Have you ever wanted something SO badly and yet, it just kept eluding you?
Like you know you are capable. And you even think, “I’m pretty kickass at this!” The time is there, the energy is there. So why isn’t this working out?!
That’s me. Right now. And for the past few months.
I keep asking myself why and trying to find clear answers in the murky unknown. But they aren’t there. And for me, accepting an unknown is a big hurdle.
About a decade ago, one of my journey way stations was group fitness instruction. I taught a variety of aerobics and strength training classes and even managed a group fitness program for a year. All told, I invested 15 years into this work. At my peak, I was teaching nearly twenty classes a week and loving every minute!
Movement is a keystone habit in my life. I start each day moving my body and it’s an enormous part of my personal identity. This is what makes encouraging and leading others in exercise feel natural and joyful–even though I don’t like being in the spotlight. But this aspect of life is so meaningful for me, that the discomfort of attention is worth it.
This is why as I mapped my new journey several months ago, I knew I wanted fitness instruction as part of the journey. Leaving a traditional corporate job and taking the step to create my own life and leadership coaching practice was an opportunity to carefully and intentionally create the life I wanted. A life of autonomy, flexibility, and greater balance. Is it even a coincidence that flexibility and balance are a part of fitness?!
I knew I could do it. I’d done it before. It is a part of who I am. So I became recertified as a group fitness instructor through a nationally recognized fitness organization. Then, I started contacting local Orangetheory franchises asking about openings.
Why Orangetheory? For the last five years I’ve enjoyed Orangetheory classes as a member and in many ways it felt like a great fit. I exchanged emails, shared phone calls, even performed a mic audition to showcase my teaching style.
I did all of the things I would coach you to do.
I asked for feedback. I took the time to fully digest and understand the information shared. Overall, it was positive with a few ideas for improvement. Yay! I practiced and asked current coaches questions to gain insight and guidance. I did all the right things.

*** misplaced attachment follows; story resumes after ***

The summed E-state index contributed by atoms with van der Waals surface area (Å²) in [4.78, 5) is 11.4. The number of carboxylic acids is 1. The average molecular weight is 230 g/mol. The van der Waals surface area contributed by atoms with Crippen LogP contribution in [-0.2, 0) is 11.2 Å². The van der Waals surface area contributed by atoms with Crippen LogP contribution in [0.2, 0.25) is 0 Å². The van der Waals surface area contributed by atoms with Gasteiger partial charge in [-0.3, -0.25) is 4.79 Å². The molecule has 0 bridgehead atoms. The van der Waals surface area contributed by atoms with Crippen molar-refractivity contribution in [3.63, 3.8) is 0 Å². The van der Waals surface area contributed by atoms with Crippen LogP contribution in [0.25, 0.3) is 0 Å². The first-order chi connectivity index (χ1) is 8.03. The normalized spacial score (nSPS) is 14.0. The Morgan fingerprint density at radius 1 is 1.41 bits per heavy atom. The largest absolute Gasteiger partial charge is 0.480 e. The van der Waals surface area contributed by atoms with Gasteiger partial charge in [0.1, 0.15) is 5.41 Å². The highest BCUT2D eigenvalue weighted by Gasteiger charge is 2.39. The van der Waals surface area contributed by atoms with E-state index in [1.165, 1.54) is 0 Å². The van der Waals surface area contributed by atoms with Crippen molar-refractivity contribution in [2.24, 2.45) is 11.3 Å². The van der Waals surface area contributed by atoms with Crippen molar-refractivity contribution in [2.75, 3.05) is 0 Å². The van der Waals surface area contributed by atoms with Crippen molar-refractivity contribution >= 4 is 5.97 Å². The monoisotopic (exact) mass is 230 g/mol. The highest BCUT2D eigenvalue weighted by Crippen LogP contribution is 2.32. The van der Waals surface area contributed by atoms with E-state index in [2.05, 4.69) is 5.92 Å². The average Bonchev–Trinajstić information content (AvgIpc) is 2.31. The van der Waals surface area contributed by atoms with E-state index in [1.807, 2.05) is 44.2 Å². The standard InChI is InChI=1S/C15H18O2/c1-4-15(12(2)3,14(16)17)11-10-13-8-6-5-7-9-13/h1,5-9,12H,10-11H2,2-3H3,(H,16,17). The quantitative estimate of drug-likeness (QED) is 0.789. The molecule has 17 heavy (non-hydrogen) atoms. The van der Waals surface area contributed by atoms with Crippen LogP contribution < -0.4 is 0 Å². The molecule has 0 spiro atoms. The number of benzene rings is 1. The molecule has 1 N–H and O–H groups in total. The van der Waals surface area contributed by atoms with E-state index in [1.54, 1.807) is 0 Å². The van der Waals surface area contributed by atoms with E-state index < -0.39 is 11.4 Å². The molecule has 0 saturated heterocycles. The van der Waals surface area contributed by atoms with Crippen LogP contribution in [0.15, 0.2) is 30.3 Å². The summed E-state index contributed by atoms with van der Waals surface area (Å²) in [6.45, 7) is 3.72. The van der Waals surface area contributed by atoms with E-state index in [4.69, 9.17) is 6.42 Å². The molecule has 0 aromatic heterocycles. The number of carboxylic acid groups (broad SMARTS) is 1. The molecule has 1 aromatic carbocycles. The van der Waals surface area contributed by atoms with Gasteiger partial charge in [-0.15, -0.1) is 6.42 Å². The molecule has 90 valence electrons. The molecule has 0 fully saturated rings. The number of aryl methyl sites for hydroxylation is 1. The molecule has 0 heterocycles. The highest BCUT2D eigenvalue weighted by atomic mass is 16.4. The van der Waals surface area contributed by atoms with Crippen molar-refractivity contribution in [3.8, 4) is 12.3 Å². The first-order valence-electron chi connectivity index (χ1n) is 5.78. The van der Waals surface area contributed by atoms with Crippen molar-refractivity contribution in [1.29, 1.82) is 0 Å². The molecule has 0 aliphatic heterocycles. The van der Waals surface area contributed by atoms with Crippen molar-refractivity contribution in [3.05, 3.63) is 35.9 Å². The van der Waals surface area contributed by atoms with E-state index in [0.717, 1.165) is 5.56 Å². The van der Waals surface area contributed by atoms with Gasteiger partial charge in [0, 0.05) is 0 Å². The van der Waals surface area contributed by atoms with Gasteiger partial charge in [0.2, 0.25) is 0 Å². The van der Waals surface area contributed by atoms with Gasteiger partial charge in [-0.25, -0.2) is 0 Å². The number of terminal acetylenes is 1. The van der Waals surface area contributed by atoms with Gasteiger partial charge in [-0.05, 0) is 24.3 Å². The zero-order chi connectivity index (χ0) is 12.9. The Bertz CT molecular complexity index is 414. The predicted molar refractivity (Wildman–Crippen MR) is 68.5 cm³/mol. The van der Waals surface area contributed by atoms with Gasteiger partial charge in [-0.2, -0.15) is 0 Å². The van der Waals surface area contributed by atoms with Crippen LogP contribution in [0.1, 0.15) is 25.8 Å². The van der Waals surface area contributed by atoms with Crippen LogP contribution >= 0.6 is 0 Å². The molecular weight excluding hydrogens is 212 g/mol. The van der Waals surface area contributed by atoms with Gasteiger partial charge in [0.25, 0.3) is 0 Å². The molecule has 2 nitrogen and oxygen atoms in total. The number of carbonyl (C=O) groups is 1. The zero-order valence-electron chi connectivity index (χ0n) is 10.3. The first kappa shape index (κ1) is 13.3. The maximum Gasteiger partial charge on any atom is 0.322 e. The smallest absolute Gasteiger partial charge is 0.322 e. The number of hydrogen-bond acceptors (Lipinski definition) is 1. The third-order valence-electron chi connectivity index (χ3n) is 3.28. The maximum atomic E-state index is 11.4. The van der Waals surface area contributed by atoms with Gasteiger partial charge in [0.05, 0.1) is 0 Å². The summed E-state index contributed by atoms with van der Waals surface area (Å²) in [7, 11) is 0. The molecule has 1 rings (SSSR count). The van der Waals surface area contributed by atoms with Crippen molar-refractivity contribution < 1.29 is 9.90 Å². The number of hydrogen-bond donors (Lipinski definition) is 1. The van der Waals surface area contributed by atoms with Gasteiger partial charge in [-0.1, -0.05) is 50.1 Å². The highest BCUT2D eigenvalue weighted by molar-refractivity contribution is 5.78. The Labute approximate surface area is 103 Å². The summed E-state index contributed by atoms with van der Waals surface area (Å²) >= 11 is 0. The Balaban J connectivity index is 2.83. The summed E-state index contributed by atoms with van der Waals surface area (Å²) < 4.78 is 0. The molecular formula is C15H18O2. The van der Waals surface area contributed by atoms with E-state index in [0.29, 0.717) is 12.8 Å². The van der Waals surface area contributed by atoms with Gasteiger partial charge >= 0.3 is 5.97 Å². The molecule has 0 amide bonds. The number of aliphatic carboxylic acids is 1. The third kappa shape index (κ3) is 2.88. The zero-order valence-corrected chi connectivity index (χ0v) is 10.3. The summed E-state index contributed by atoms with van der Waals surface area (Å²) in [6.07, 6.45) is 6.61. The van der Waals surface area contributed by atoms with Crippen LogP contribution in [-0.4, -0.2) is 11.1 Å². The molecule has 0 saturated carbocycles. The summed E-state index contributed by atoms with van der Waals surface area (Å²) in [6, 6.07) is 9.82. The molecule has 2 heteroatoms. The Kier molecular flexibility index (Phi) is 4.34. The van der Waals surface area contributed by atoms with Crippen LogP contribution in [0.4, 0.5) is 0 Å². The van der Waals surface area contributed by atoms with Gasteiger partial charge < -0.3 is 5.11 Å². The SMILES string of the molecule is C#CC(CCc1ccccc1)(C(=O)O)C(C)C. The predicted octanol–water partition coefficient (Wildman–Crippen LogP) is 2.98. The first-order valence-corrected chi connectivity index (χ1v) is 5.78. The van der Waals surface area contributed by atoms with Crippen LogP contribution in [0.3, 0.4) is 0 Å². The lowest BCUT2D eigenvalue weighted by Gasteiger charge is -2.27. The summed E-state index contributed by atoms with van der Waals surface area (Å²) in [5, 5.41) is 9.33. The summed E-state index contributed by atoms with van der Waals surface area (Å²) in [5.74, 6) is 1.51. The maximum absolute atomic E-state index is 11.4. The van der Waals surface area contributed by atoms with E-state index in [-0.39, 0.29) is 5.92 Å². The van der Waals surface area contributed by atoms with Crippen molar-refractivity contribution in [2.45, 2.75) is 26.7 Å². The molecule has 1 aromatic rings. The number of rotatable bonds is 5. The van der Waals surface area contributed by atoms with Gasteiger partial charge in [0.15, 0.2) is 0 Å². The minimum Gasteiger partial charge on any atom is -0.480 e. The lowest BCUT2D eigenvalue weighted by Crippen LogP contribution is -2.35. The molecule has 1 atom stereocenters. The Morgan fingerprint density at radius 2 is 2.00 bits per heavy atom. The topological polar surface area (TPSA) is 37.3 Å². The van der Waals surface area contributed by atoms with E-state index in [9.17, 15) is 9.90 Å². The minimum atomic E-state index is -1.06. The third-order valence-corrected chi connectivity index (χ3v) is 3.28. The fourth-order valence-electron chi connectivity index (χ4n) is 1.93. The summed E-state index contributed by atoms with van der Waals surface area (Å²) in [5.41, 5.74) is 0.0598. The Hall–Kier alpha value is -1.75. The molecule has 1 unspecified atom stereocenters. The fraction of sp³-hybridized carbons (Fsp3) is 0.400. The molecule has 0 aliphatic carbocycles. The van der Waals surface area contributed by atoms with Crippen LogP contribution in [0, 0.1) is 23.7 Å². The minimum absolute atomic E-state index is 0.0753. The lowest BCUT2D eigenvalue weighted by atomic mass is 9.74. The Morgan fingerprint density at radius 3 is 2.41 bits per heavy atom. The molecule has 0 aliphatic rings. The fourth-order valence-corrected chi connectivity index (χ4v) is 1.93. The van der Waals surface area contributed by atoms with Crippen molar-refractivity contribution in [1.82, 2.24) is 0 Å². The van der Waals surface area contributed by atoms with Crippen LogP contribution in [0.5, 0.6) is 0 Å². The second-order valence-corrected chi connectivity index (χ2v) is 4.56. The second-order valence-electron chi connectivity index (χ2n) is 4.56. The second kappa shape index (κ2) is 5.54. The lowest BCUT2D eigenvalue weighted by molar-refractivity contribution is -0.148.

Yet here I am. Still not a coach at Orangetheory.
Maybe another candidate was simply better than me?
Maybe there was something I said or something about my demeanor they didn’t like?
Maybe the timing of the entire thing is just off?
Maybe I’m too old?
Maybe I don’t have the right look?
Maybe I’m just not as good as I think I am at being a group fitness instructor?
I could keep going. You know how that feels, right? You can spiral endlessly with all the reasons why you didn’t make it. Some of them might be accurate. But I know that so many of your reasons and mine are more about ego and protecting ourselves from the hurt that comes with rejection–whether the rejection is justified or not.
Why has this process been so challenging, especially when it’s an area where I feel confident and capable? I’ve been searching for an answer. I like answers and information. Even when it’s not what I want to hear, information can bring clarity to a situation for me. It provides some sense of control. And if there’s one thing I know about myself, it’s that I like feeling a sense of control of my environment and circumstances–even if it’s a false sense of control, it helps. You might crave this sense of control, too.
I could wonder for the next month about why I haven’t been hired. Why I can’t achieve this goal I set. But I know my energy isn’t well spent on all of the “what if’s.”
If I know I’ve put my best foot forward–which I have– and did my best– which I did–that’s all I can do. It’s no longer in my control. And that’s ok. I can trust myself to live in the murky unknown.
So today, I’m celebrating that I took the risk. Owning and feeling proud that I took a chance at an opportunity I wanted. Putting myself out there was hard! It’s vulnerable. It’s openly asking others to judge me, validate me–and yes–criticize me.
Even writing this and choosing to share it publicly sucks! I feel pretty naked right now sharing this with so many of you. I didn’t get what I wanted. That’s hard.
I could easily look at this experience as a failure. I didn’t get the job that I wanted. Plain and simple.
But I did try. I did go after what I wanted and gave it my best shot. And isn’t that really all we can ever truly ask of ourselves?
Journey well, my friends.